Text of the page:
challenging decisions, introduced at the same time as mandatory
reconsideration, is "direct lodgement". This change
was intended to simplify the process and to bring it in line with
other appeal processes in HMCTS.
Previously, claimants submitted their appeal to DWP, and it was
then transferred to HMCTS. Under direct lodgement, claimants must
submit a letter of appeal to HMCTS within a month of the MR letter
being issued. Once HMCTS has received the required
documentation, it will inform DWP that an appeal has been lodged.
DWP will then consider the case again and may change the original
decision being appealed at any time before the case is heard at
the tribunal. It may also object to the appeal, for example if
it believes it to be "unreasonably late" or "to
have no likelihood of succeeding."
117. DWP must provide a written response
to the appeal. A hearing then takes place in the First-tier Tribunal.
Kevin Sadler explained that delays in DWP providing its response
promptly had also been a factor in appeal delays. Before MR was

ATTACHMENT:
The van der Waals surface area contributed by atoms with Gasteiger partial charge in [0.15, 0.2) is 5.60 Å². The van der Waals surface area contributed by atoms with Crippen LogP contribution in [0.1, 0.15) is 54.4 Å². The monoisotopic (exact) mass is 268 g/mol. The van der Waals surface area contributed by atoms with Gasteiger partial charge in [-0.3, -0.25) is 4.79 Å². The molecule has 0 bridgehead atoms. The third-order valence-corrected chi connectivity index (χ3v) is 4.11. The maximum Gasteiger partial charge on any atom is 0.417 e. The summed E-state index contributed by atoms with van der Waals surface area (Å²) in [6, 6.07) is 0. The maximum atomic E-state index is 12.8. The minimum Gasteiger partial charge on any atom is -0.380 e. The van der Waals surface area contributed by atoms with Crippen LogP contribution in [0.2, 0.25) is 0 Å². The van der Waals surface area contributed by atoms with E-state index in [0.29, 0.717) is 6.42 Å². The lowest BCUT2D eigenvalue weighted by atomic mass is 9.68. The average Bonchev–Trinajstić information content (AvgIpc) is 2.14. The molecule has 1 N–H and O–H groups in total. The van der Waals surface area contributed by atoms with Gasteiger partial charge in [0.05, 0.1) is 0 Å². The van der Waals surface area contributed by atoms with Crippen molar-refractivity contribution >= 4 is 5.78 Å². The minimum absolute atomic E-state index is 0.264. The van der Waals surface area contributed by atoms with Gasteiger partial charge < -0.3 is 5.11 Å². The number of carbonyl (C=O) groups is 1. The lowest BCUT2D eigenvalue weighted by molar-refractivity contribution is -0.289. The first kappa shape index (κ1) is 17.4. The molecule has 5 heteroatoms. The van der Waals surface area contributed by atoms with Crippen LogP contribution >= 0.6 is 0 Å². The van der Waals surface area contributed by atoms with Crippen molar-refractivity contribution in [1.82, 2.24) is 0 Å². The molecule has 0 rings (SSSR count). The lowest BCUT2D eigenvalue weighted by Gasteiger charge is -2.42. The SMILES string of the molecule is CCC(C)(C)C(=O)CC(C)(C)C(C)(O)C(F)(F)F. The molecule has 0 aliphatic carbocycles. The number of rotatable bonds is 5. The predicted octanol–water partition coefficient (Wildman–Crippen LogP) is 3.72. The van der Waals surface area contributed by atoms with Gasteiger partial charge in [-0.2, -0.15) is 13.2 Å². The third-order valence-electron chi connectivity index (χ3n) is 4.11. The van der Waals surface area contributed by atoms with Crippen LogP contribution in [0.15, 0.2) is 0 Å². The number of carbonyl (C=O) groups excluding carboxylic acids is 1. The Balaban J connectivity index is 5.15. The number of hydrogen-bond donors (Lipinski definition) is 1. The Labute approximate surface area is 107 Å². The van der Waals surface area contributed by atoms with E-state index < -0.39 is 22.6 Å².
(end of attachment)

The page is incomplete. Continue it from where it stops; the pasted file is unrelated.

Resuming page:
introduced, it took nine weeks on average for DWP to provide its
submission to a case.
A time limit of 28 days for returning a response in benefit cases
will be introduced from October 2014 and DWP is currently working
to that timeframe.
Kevin Sadler believed that "around 10 weeks" was
the best outcome you might expect for the age of case at disposal
in the tribunal. Based on an even flow of appeals, and with the
current capacity, he expected that timescale to be met "often
in this financial year". However, he emphasised that he was
"entirely dependent on what DWP send me."
118. Officials explained that, when
they receive an appeal, they currently notify DWP in a form sent
by post. We challenged the efficiency of continuing to use a hard
copy system. Kevin Sadler acknowledged that "in an ideal
world with an IT system that did everything I wanted it to"
these forms would be sent electronically and, indeed, an electronic
appeal form accessible via the internet would also be a goal,
if HMCTS had the funding available for this.
119. We welcome the efforts to streamline
and speed up the appeals process by increasing the capacity of
the Tribunals Service, and introducing direct lodgement and a
target time for DWP to submit its case to the tribunal. We were,
however, surprised to learn that documentation is exchanged between
DWP and the Tribunals Service in hard copy through the post, given
the Government's emphasis on the benefits of using the internet
for public services. There is clearly further scope for increasing